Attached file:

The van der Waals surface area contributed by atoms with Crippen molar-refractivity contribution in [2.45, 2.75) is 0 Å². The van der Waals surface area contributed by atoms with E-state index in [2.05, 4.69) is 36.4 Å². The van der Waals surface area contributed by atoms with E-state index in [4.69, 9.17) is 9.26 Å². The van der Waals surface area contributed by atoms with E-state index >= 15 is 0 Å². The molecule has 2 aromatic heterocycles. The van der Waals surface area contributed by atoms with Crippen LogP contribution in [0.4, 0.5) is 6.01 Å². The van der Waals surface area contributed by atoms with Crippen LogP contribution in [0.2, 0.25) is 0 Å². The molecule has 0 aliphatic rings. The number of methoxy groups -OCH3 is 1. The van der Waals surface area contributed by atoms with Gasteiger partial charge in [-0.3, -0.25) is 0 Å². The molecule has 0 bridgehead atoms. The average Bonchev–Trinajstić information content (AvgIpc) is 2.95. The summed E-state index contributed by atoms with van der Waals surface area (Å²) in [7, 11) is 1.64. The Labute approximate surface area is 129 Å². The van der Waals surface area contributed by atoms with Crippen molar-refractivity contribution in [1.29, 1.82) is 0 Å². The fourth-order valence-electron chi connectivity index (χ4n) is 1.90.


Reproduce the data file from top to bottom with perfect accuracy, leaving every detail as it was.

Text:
The van der Waals surface area contributed by atoms with Crippen molar-refractivity contribution in [2.45, 2.75) is 0 Å². The van der Waals surface area contributed by atoms with E-state index in [2.05, 4.69) is 36.4 Å². The van der Waals surface area contributed by atoms with E-state index in [4.69, 9.17) is 9.26 Å². The van der Waals surface area contributed by atoms with E-state index >= 15 is 0 Å². The molecule has 2 aromatic heterocycles. The van der Waals surface area contributed by atoms with Crippen LogP contribution in [0.4, 0.5) is 6.01 Å². The van der Waals surface area contributed by atoms with Crippen LogP contribution in [0.2, 0.25) is 0 Å². The molecule has 0 aliphatic rings. The number of methoxy groups -OCH3 is 1. The van der Waals surface area contributed by atoms with Gasteiger partial charge in [-0.3, -0.25) is 0 Å². The molecule has 0 bridgehead atoms. The average Bonchev–Trinajstić information content (AvgIpc) is 2.95. The summed E-state index contributed by atoms with van der Waals surface area (Å²) in [7, 11) is 1.64. The Labute approximate surface area is 129 Å². The van der Waals surface area contributed by atoms with Crippen molar-refractivity contribution in [1.29, 1.82) is 0 Å². The fourth-order valence-electron chi connectivity index (χ4n) is 1.90.